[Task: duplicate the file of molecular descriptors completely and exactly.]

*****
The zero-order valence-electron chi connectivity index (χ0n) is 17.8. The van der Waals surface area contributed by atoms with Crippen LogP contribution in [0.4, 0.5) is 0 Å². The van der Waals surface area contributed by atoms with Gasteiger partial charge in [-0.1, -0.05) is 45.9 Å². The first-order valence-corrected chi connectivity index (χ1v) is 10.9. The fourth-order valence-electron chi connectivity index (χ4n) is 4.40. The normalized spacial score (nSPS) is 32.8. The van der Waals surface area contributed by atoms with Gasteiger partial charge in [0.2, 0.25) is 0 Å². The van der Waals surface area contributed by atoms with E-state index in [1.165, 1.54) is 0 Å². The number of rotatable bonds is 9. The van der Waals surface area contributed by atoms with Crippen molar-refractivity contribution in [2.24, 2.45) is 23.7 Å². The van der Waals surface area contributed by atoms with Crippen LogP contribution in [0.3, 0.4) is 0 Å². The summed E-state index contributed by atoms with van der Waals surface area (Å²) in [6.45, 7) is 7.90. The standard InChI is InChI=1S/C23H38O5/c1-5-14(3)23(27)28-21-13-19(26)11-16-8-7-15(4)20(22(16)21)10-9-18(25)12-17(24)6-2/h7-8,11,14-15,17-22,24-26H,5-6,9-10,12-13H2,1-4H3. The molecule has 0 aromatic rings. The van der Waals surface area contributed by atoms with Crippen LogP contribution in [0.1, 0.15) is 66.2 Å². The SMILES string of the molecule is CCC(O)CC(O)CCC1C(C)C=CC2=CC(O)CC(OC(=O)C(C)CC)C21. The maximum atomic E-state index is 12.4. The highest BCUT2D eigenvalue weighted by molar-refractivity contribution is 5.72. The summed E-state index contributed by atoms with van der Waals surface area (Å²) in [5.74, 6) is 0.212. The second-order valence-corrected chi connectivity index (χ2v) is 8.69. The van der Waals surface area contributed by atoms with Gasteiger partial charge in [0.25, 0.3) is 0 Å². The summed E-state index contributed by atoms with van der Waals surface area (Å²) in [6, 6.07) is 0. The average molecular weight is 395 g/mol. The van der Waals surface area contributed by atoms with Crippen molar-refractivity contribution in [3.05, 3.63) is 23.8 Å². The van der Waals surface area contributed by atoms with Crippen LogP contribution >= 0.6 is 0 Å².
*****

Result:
The zero-order valence-electron chi connectivity index (χ0n) is 17.8. The van der Waals surface area contributed by atoms with Crippen LogP contribution in [0.4, 0.5) is 0 Å². The van der Waals surface area contributed by atoms with Gasteiger partial charge in [-0.1, -0.05) is 45.9 Å². The first-order valence-corrected chi connectivity index (χ1v) is 10.9. The fourth-order valence-electron chi connectivity index (χ4n) is 4.40. The normalized spacial score (nSPS) is 32.8. The van der Waals surface area contributed by atoms with Gasteiger partial charge in [0.2, 0.25) is 0 Å². The van der Waals surface area contributed by atoms with E-state index in [1.165, 1.54) is 0 Å². The number of rotatable bonds is 9. The van der Waals surface area contributed by atoms with Crippen molar-refractivity contribution in [2.24, 2.45) is 23.7 Å². The van der Waals surface area contributed by atoms with Crippen LogP contribution in [0.3, 0.4) is 0 Å². The summed E-state index contributed by atoms with van der Waals surface area (Å²) in [6.45, 7) is 7.90. The standard InChI is InChI=1S/C23H38O5/c1-5-14(3)23(27)28-21-13-19(26)11-16-8-7-15(4)20(22(16)21)10-9-18(25)12-17(24)6-2/h7-8,11,14-15,17-22,24-26H,5-6,9-10,12-13H2,1-4H3. The molecule has 0 aromatic rings. The van der Waals surface area contributed by atoms with Crippen LogP contribution in [0.1, 0.15) is 66.2 Å². The SMILES string of the molecule is CCC(O)CC(O)CCC1C(C)C=CC2=CC(O)CC(OC(=O)C(C)CC)C21. The maximum atomic E-state index is 12.4. The highest BCUT2D eigenvalue weighted by molar-refractivity contribution is 5.72. The summed E-state index contributed by atoms with van der Waals surface area (Å²) in [5.74, 6) is 0.212. The second-order valence-corrected chi connectivity index (χ2v) is 8.69. The van der Waals surface area contributed by atoms with Gasteiger partial charge in [0.25, 0.3) is 0 Å². The summed E-state index contributed by atoms with van der Waals surface area (Å²) in [6, 6.07) is 0. The average molecular weight is 395 g/mol. The van der Waals surface area contributed by atoms with Crippen molar-refractivity contribution in [3.05, 3.63) is 23.8 Å². The van der Waals surface area contributed by atoms with Crippen LogP contribution >= 0.6 is 0 Å².